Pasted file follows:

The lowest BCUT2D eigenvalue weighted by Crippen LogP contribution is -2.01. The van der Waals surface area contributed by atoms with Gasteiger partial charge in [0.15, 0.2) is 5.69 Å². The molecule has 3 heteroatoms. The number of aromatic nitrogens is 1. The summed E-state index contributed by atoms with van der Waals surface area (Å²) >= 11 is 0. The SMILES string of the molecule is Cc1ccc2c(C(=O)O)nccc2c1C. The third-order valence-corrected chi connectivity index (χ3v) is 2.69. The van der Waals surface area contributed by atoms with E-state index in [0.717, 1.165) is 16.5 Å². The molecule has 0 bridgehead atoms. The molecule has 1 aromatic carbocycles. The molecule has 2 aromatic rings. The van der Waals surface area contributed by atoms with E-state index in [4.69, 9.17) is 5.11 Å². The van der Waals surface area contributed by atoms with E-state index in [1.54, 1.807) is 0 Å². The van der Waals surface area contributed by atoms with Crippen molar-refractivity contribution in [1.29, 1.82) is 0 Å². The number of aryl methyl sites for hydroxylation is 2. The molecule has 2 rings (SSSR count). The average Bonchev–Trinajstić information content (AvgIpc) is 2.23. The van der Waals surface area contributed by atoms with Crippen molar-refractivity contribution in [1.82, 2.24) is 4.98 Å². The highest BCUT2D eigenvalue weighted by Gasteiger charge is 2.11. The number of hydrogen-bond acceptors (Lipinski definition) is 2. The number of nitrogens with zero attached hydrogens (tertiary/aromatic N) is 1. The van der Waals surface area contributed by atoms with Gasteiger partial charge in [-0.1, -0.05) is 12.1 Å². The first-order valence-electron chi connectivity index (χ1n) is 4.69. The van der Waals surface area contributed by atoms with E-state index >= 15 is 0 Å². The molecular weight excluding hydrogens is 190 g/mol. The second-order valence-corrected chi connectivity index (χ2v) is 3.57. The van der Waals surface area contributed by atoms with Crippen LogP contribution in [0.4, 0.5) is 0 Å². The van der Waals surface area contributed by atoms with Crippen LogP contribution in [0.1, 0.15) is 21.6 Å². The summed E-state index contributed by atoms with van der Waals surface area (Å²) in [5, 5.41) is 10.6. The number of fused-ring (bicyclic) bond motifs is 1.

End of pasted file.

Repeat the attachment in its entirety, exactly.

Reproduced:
The lowest BCUT2D eigenvalue weighted by Crippen LogP contribution is -2.01. The van der Waals surface area contributed by atoms with Gasteiger partial charge in [0.15, 0.2) is 5.69 Å². The molecule has 3 heteroatoms. The number of aromatic nitrogens is 1. The summed E-state index contributed by atoms with van der Waals surface area (Å²) >= 11 is 0. The SMILES string of the molecule is Cc1ccc2c(C(=O)O)nccc2c1C. The third-order valence-corrected chi connectivity index (χ3v) is 2.69. The van der Waals surface area contributed by atoms with E-state index in [0.717, 1.165) is 16.5 Å². The molecule has 0 bridgehead atoms. The molecule has 1 aromatic carbocycles. The molecule has 2 aromatic rings. The van der Waals surface area contributed by atoms with E-state index in [4.69, 9.17) is 5.11 Å². The van der Waals surface area contributed by atoms with E-state index in [1.54, 1.807) is 0 Å². The van der Waals surface area contributed by atoms with Crippen molar-refractivity contribution in [1.29, 1.82) is 0 Å². The number of aryl methyl sites for hydroxylation is 2. The molecule has 2 rings (SSSR count). The average Bonchev–Trinajstić information content (AvgIpc) is 2.23. The van der Waals surface area contributed by atoms with Crippen molar-refractivity contribution in [1.82, 2.24) is 4.98 Å². The highest BCUT2D eigenvalue weighted by Gasteiger charge is 2.11. The number of hydrogen-bond acceptors (Lipinski definition) is 2. The number of nitrogens with zero attached hydrogens (tertiary/aromatic N) is 1. The van der Waals surface area contributed by atoms with Gasteiger partial charge in [-0.1, -0.05) is 12.1 Å². The first-order valence-electron chi connectivity index (χ1n) is 4.69. The van der Waals surface area contributed by atoms with E-state index >= 15 is 0 Å². The molecular weight excluding hydrogens is 190 g/mol. The second-order valence-corrected chi connectivity index (χ2v) is 3.57. The van der Waals surface area contributed by atoms with Crippen LogP contribution in [0.4, 0.5) is 0 Å². The van der Waals surface area contributed by atoms with Crippen LogP contribution in [0.1, 0.15) is 21.6 Å². The summed E-state index contributed by atoms with van der Waals surface area (Å²) in [5, 5.41) is 10.6. The number of fused-ring (bicyclic) bond motifs is 1.